The Gumiho performs well starting from the bass. The bass reproduction is solid, impactful, and balanced. It does not feel boomy or bloated at all. The slight elevation helps Gumiho’s sense of rhythm and dynamism, affecting the SQ positively. The sub extension is great, the lows are clean and the bass to low-mid transition feels effortless. Overall, the Gumiho offers a smooth bass response with good texture and resolution and performs above its price tag for this section as well.
The midrange of the unit is not as recessed as you’d think. The midrange has a good amount of presence and feels energetic from top to bottom. The vocals sound coherent, clean, and articulate. The mids do not feel dry or aggressive. It also does not feel overly saturated like some of the earphones in this price range. Celest got the timbre right. The upper midrange performs similarly, but its presence is ever so slightly more prominent compared to the lower mids.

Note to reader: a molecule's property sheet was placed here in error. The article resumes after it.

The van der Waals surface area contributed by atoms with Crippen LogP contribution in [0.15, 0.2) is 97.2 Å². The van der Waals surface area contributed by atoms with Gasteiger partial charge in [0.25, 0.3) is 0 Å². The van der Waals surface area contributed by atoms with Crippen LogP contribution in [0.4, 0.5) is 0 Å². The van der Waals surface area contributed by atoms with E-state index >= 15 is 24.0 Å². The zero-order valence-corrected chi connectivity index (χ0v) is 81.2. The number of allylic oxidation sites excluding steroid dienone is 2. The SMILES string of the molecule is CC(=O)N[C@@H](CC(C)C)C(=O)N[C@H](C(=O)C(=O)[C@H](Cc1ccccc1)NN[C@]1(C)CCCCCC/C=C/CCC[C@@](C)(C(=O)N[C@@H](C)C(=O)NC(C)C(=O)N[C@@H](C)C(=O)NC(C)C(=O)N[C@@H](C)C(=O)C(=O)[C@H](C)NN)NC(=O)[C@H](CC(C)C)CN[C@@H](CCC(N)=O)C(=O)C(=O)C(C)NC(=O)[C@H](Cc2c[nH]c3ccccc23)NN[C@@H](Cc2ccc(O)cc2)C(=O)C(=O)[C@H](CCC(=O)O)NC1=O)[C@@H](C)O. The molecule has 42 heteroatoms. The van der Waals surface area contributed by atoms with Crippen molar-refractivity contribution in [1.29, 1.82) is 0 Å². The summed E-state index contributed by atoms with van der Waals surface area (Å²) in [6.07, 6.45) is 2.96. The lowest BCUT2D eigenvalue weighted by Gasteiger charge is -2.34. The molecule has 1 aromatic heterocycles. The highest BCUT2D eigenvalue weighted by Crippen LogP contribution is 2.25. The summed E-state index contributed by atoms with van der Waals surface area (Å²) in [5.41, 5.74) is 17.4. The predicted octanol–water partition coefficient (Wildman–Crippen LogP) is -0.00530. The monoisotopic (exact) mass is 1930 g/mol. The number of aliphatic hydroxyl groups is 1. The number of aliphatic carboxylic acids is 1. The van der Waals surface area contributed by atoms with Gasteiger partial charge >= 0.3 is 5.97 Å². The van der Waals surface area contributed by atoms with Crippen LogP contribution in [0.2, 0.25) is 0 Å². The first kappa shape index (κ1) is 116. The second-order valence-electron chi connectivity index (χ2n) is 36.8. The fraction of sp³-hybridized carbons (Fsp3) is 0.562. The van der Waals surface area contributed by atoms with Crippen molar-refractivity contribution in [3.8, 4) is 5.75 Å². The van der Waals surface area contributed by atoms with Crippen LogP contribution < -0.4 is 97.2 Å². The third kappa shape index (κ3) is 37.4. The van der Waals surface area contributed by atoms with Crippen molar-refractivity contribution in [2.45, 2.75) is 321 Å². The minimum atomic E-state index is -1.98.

Do note that the Gumiho does not feel thin or artificial. The upper midrange feels energetic and the extension is impressive, especially for this price. The Gumiho does a good job of reproducing the extension and also there is a good amount of space between the vocal and the instruments.
The treble of the Gumiho follows the route of the upper midrange with great extension and overall spacious reproduction. There is no sharpness, no shrillness on both of the ranges. The treble feels open and shows good resolution and texture. What impressed me here is the sense of effortlessness.